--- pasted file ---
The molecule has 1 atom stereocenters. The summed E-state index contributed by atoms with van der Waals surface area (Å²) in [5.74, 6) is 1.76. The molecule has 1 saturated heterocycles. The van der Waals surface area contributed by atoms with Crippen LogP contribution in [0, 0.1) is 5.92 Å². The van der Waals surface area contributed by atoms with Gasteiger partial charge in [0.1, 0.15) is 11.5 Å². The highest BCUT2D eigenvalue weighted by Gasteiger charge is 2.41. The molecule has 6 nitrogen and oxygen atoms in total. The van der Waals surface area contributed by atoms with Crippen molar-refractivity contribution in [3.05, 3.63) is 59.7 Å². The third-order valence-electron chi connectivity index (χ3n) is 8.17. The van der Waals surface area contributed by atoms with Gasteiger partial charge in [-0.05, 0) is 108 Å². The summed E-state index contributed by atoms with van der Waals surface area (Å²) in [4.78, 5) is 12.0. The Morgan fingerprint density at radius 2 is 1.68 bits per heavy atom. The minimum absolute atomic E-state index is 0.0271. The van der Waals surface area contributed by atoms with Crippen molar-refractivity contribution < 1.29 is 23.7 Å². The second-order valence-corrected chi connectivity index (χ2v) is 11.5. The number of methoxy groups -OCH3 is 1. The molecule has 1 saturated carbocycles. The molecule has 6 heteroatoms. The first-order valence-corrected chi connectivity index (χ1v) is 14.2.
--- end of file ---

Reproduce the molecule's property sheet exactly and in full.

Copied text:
The molecule has 1 atom stereocenters. The summed E-state index contributed by atoms with van der Waals surface area (Å²) in [5.74, 6) is 1.76. The molecule has 1 saturated heterocycles. The van der Waals surface area contributed by atoms with Crippen LogP contribution in [0, 0.1) is 5.92 Å². The van der Waals surface area contributed by atoms with Gasteiger partial charge in [0.1, 0.15) is 11.5 Å². The highest BCUT2D eigenvalue weighted by Gasteiger charge is 2.41. The molecule has 6 nitrogen and oxygen atoms in total. The van der Waals surface area contributed by atoms with Crippen molar-refractivity contribution in [3.05, 3.63) is 59.7 Å². The third-order valence-electron chi connectivity index (χ3n) is 8.17. The van der Waals surface area contributed by atoms with Gasteiger partial charge in [-0.05, 0) is 108 Å². The summed E-state index contributed by atoms with van der Waals surface area (Å²) in [4.78, 5) is 12.0. The Morgan fingerprint density at radius 2 is 1.68 bits per heavy atom. The minimum absolute atomic E-state index is 0.0271. The van der Waals surface area contributed by atoms with Crippen molar-refractivity contribution < 1.29 is 23.7 Å². The second-order valence-corrected chi connectivity index (χ2v) is 11.5. The number of methoxy groups -OCH3 is 1. The molecule has 1 saturated carbocycles. The molecule has 6 heteroatoms. The first-order valence-corrected chi connectivity index (χ1v) is 14.2.